Tags: Footnotes, In This Issue
As the mother of two toddlers I greet bedtime with a great deal of enthusiasm. Lately I've been reading aloud Locomotive by Brian Flocka. At bedtime I am like Flocka's train. I haul us all, with much jangling and pushing, over the final mountain toward a sweet rest. Once the kids are in bed, I live by a golden rule. Never disturb a quiet child. But last night I broke my rule.
After reading Locomotive, after final kisses and cups of water, I went downstairs. And there I found it: a glow-in-the-dark magic wand, tucked inside a birthday party goodie bag. I thought it was a pen, until I happened to bend it slightly. Then I heard the telltale crack and saw bright blue liquid filling the cylinder. Oooh. It was reminiscent of a thousand childhood summer nights.
At the birthday party that afternoon my son had seen a magician pull a rabbit from a hat and make coins disappear. He'd been captivated. "How fun would it be," I thought to myself, "for William to wave this wand right now?" Acting on impulse, I climbed the stairs and opened his bedroom door.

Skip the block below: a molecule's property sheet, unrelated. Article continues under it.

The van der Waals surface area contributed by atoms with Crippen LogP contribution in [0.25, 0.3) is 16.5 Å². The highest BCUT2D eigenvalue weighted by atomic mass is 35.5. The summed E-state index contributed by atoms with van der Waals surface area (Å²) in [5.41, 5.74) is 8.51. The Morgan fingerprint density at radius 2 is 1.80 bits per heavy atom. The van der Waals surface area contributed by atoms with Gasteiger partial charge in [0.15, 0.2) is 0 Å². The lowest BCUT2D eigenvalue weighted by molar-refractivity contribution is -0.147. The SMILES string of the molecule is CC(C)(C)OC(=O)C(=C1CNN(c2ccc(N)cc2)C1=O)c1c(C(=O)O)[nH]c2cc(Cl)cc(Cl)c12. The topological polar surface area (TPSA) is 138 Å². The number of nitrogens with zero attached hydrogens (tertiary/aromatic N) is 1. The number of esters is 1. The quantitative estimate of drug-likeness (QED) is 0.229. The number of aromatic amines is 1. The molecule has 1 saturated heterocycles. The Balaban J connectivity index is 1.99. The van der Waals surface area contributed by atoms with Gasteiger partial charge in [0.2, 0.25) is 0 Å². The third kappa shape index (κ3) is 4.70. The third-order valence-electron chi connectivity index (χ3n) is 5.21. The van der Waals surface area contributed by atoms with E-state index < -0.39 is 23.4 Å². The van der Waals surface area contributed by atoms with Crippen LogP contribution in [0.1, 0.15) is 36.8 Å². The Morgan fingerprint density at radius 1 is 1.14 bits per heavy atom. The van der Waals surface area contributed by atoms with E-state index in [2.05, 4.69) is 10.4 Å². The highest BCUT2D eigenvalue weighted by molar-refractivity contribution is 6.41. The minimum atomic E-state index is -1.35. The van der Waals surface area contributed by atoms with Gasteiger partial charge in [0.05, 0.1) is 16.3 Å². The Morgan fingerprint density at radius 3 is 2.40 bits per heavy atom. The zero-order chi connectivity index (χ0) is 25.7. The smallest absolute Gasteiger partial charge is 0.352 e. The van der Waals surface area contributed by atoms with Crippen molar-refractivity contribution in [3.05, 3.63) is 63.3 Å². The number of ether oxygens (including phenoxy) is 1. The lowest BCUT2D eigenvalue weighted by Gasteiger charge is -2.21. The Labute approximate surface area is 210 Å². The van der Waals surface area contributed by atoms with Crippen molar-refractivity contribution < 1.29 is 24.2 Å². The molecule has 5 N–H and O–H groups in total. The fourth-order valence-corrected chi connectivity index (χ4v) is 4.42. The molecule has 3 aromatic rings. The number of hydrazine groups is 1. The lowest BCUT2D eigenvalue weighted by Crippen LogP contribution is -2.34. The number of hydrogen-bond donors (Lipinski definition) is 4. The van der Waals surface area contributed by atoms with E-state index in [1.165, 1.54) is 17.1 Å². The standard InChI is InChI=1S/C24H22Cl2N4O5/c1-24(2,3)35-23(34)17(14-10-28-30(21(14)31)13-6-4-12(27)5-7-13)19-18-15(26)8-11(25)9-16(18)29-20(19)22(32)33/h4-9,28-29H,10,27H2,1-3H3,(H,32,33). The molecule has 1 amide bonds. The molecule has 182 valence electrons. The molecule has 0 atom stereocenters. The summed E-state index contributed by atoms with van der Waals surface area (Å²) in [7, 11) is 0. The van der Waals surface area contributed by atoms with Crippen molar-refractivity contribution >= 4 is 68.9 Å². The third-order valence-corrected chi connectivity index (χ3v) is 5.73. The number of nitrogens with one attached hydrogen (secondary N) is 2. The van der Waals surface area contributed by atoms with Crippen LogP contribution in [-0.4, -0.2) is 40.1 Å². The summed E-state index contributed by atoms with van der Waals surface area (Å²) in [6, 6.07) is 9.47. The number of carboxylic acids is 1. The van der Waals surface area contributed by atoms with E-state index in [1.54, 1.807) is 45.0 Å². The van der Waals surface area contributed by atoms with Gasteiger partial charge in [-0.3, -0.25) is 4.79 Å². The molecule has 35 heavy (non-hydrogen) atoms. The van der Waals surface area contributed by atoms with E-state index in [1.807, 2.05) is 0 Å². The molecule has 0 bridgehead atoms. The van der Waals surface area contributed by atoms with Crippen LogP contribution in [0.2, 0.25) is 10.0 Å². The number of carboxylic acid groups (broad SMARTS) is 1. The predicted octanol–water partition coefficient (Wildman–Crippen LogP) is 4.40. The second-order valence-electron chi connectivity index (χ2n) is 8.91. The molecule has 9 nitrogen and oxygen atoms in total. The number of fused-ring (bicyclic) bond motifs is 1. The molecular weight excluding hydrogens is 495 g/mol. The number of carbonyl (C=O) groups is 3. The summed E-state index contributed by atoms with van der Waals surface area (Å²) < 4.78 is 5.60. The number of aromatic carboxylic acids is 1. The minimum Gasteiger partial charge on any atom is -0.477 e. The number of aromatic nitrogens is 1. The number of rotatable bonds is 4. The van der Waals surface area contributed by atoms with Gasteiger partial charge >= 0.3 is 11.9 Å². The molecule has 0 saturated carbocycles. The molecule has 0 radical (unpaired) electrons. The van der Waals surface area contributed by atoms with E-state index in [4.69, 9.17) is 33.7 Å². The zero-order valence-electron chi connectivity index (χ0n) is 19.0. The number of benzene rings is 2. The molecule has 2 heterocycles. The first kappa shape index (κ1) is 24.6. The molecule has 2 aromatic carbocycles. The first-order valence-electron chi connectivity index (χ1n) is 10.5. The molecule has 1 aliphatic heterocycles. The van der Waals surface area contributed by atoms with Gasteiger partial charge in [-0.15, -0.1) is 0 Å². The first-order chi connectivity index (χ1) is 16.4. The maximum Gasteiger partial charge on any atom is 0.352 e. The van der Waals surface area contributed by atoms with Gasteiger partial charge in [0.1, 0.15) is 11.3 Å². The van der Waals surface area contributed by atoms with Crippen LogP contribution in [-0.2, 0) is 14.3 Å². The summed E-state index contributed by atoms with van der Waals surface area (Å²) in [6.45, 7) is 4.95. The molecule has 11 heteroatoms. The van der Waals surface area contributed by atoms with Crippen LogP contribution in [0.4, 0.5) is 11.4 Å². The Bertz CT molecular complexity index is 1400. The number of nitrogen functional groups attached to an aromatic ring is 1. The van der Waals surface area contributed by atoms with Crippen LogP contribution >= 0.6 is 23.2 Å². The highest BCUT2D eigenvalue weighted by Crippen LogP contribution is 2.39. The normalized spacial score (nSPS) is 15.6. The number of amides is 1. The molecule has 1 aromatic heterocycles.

William stirred. "What's that?" he mumbled sleepily. Then, with more enthusiasm, "What's that?" He grabbed the wand from my hand and waved it back and forth, gazing at the eerie color in the darkness. I made to slip out the door, but he stopped me. "Mommy," he whispered. "Will you stay here with me?"
My heart ballooned with a special pleasure. Of course I would wait. And bedtime could wait, too. As he lifted the wand and cried "Welcome ladies and gentlemen," I smiled in the darkness. This was his own summer night, his own childhood memory. And giving it to him was a special magic for me, too, well worth breaking my golden rule.